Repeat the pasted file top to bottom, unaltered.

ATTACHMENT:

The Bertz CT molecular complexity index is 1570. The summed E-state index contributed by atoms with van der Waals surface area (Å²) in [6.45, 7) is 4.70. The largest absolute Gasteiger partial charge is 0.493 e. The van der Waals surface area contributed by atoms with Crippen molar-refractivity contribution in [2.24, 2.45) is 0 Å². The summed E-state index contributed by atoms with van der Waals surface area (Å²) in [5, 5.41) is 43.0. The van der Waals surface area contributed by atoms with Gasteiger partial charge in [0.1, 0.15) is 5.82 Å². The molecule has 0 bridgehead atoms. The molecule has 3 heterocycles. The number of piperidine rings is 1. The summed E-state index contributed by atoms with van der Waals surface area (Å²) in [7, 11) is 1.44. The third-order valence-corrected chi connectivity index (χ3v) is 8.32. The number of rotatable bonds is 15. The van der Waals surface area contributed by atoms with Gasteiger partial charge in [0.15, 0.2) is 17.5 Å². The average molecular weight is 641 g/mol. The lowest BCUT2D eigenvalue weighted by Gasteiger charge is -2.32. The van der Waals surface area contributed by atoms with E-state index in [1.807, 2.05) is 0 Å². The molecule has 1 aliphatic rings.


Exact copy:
The Bertz CT molecular complexity index is 1570. The summed E-state index contributed by atoms with van der Waals surface area (Å²) in [6.45, 7) is 4.70. The largest absolute Gasteiger partial charge is 0.493 e. The van der Waals surface area contributed by atoms with Crippen molar-refractivity contribution in [2.24, 2.45) is 0 Å². The summed E-state index contributed by atoms with van der Waals surface area (Å²) in [5, 5.41) is 43.0. The van der Waals surface area contributed by atoms with Gasteiger partial charge in [0.1, 0.15) is 5.82 Å². The molecule has 0 bridgehead atoms. The molecule has 3 heterocycles. The number of piperidine rings is 1. The summed E-state index contributed by atoms with van der Waals surface area (Å²) in [7, 11) is 1.44. The third-order valence-corrected chi connectivity index (χ3v) is 8.32. The number of rotatable bonds is 15. The van der Waals surface area contributed by atoms with Gasteiger partial charge in [0.15, 0.2) is 17.5 Å². The average molecular weight is 641 g/mol. The lowest BCUT2D eigenvalue weighted by Gasteiger charge is -2.32. The van der Waals surface area contributed by atoms with E-state index in [1.807, 2.05) is 0 Å². The molecule has 1 aliphatic rings.